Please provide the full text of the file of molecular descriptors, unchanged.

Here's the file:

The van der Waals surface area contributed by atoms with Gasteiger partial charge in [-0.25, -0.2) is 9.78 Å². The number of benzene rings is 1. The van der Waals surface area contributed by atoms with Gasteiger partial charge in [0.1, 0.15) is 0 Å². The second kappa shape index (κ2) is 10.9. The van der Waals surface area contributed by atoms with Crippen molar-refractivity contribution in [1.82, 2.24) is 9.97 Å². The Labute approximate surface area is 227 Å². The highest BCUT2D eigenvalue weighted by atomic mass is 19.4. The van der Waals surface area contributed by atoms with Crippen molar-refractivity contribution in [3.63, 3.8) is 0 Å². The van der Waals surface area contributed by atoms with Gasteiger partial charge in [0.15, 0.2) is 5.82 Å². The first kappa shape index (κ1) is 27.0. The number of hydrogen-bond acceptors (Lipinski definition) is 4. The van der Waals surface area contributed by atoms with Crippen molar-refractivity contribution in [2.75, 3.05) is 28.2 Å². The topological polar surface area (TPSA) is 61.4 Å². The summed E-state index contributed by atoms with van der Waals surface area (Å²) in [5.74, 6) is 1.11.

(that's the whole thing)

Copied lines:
The van der Waals surface area contributed by atoms with Gasteiger partial charge in [-0.25, -0.2) is 9.78 Å². The number of benzene rings is 1. The van der Waals surface area contributed by atoms with Gasteiger partial charge in [0.1, 0.15) is 0 Å². The second kappa shape index (κ2) is 10.9. The van der Waals surface area contributed by atoms with Crippen molar-refractivity contribution in [1.82, 2.24) is 9.97 Å². The Labute approximate surface area is 227 Å². The highest BCUT2D eigenvalue weighted by atomic mass is 19.4. The van der Waals surface area contributed by atoms with Crippen molar-refractivity contribution in [3.63, 3.8) is 0 Å². The van der Waals surface area contributed by atoms with Gasteiger partial charge in [0.15, 0.2) is 5.82 Å². The first kappa shape index (κ1) is 27.0. The number of hydrogen-bond acceptors (Lipinski definition) is 4. The van der Waals surface area contributed by atoms with Crippen molar-refractivity contribution in [2.75, 3.05) is 28.2 Å². The topological polar surface area (TPSA) is 61.4 Å². The summed E-state index contributed by atoms with van der Waals surface area (Å²) in [5.74, 6) is 1.11.